Although Trish was an auditor, her question was one many professionals ask. Doctors, lawyers and Human Resources practitioners are just three examples of people who regularly need to deliver unpopular messages. Does your work involve breaking bad news or giving critical feedback? Then you’ll be interested in the advice we gave Trish’s team in their custom-designed training program.
If there’s a solution, bring it up front
When you’re raising a problem which has a simple solution, let the other person know this before you point out what’s wrong. Otherwise you’ll trigger a stress reaction for no reason. For example, I once visited my accountant to sign off on a tax return. She started the conversation by announcing “You owe $15,000 on your personal tax.”
As my blood pressure shot through the roof, the accountant explained that this was because I’d paid the tax into the wrong account. The problem would be solved by a simple transfer. So why hadn’t she started with that news? I changed accountants that year.
Agree where you can
Many people react aggressively to bad news or unexpected feedback. This often leads to them arguing or reacting aggressively. Don’t let this phase you. Instead, focus on getting the conversation back on track. Look for opportunities to agree. For example, you might not be able to make the changes a stakeholder desires. But you can build a collaborative relationship by saying:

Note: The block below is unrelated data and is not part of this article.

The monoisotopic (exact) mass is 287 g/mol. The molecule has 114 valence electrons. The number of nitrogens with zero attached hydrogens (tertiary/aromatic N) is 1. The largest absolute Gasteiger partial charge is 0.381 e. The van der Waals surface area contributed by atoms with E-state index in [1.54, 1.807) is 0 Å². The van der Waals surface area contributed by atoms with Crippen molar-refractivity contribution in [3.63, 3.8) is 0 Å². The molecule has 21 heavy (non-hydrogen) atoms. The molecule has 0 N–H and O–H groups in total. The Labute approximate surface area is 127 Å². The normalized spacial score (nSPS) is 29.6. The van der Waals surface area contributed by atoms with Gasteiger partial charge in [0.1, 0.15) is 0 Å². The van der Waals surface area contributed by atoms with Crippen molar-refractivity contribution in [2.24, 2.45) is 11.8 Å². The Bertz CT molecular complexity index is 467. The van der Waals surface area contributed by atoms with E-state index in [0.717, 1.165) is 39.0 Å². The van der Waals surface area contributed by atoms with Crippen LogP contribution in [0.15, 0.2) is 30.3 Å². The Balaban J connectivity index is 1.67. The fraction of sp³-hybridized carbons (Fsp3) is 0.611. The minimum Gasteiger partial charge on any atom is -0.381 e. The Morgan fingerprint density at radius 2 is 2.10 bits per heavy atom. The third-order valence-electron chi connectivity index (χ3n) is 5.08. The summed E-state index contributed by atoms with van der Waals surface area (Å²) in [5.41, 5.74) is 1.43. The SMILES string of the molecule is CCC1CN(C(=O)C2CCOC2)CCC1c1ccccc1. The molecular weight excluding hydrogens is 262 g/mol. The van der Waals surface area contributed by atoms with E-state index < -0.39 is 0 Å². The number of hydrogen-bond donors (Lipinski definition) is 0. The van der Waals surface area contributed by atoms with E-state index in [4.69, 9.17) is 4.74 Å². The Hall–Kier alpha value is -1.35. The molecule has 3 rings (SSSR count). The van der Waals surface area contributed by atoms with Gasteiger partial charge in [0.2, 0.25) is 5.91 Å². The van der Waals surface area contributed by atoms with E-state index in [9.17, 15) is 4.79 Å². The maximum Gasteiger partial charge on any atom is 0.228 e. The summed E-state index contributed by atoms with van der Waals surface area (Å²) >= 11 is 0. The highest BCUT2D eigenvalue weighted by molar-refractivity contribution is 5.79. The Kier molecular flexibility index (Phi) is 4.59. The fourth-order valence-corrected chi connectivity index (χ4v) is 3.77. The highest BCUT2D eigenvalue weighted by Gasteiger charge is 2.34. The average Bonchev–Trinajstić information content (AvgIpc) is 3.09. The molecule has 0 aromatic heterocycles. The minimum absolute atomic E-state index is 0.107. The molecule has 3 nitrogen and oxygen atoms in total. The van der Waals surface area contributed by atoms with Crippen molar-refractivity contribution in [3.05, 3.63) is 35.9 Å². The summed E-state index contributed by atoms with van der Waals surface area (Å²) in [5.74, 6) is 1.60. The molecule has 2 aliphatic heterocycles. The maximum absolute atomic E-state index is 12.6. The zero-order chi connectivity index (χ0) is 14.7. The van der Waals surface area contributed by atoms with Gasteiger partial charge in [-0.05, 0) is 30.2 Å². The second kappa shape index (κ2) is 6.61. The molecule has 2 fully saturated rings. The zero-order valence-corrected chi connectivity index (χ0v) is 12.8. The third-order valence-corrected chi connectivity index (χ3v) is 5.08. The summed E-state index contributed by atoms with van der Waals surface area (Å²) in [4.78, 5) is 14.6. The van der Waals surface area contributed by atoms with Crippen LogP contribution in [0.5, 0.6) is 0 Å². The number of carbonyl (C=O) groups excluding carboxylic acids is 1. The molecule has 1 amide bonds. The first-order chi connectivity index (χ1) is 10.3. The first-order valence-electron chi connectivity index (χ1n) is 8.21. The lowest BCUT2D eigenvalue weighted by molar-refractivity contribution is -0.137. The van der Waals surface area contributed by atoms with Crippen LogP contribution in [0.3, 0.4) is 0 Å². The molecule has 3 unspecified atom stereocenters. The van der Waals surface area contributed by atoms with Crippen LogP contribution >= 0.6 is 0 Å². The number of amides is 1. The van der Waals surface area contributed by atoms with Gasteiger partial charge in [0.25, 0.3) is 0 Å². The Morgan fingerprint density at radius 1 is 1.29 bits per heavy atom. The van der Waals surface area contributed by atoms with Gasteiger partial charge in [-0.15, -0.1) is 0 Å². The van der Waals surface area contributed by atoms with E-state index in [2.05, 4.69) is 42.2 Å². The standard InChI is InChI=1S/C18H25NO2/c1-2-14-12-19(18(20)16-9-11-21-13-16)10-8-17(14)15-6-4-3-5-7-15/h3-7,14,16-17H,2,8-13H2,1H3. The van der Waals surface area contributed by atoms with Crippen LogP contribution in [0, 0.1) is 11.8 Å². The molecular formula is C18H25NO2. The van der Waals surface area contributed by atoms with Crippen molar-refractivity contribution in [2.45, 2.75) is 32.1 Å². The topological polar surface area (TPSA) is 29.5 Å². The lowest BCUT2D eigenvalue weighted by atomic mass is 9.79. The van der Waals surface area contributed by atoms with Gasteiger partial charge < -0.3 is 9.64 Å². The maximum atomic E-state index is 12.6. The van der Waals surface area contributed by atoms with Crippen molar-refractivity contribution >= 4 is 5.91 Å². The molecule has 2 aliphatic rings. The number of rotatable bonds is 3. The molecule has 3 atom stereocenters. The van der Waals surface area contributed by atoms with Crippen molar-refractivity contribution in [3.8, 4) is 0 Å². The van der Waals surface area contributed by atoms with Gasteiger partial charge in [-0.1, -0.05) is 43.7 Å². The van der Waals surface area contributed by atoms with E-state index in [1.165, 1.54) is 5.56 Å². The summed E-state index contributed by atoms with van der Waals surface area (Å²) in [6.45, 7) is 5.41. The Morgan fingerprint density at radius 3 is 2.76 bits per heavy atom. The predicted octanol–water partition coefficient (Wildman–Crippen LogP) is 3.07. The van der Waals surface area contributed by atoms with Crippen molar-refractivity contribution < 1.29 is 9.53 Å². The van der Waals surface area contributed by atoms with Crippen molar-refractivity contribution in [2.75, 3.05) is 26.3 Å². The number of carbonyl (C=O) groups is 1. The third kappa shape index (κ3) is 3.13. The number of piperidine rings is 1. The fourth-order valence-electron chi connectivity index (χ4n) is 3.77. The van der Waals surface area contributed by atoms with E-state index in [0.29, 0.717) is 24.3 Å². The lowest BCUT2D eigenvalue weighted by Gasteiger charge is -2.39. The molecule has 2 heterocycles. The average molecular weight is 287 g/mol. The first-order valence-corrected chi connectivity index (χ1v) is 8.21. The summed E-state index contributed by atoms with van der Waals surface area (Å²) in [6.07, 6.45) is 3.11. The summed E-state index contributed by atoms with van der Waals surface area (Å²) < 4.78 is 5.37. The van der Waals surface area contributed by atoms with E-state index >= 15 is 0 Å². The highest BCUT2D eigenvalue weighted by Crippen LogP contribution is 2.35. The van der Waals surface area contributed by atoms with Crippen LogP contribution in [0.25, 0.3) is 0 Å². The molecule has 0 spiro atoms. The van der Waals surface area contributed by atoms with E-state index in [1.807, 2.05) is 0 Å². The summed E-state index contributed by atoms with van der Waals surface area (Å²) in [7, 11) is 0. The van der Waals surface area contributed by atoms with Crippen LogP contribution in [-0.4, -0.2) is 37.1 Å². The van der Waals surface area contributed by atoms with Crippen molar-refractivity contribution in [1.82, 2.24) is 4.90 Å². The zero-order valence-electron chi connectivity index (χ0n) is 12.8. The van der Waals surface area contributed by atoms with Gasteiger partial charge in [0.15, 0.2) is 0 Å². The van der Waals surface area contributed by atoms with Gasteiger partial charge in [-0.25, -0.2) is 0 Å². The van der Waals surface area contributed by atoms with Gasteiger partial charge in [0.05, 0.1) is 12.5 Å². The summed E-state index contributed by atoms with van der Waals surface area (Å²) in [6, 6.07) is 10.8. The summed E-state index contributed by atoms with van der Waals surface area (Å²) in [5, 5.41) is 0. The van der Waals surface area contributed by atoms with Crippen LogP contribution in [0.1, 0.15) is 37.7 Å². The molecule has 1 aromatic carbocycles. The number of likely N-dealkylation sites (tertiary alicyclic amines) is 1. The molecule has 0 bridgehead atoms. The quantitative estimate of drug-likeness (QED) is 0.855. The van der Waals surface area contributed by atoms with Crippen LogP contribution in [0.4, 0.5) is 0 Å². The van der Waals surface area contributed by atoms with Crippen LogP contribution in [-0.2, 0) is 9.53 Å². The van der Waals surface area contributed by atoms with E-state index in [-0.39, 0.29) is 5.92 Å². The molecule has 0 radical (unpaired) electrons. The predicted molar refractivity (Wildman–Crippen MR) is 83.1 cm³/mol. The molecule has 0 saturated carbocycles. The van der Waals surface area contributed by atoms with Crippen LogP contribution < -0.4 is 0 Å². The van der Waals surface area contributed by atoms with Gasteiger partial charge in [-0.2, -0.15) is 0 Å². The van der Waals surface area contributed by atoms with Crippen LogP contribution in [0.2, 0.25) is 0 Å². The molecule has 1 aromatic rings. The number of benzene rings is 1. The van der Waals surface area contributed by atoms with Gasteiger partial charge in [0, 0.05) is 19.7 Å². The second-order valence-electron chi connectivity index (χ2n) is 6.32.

- I agree we need to resolve this situation
- I respect that you want the best for your stakeholders
- I agree that your stakeholders are important. And we also need to consider…
Provide choices, not rules
Most people dislike being told what to do. And some people become defensive when they feel they have no control over the situation they’re in. You can minimise resistance or defensiveness by offering people choices. For example, try saying:
- To resolve this issue, there are three courses of action you can take
- Let’s talk through the options which are available to you
- Which of these options will work best for you…?
Gang up on the problem together
Sometimes your stakeholders will take your professional judgements personally. This can make them angry or irrational. To prevent this happening, use language which suggests you’re working with them rather than against them. For example:
- We need to work out a reasonable solution together
- Let’s explore this and work out what can be done
- This situation creates a problem for both of us. Let’s work together to solve it, by…
Think training like this would benefit your team? Contact me now to find out how I can help.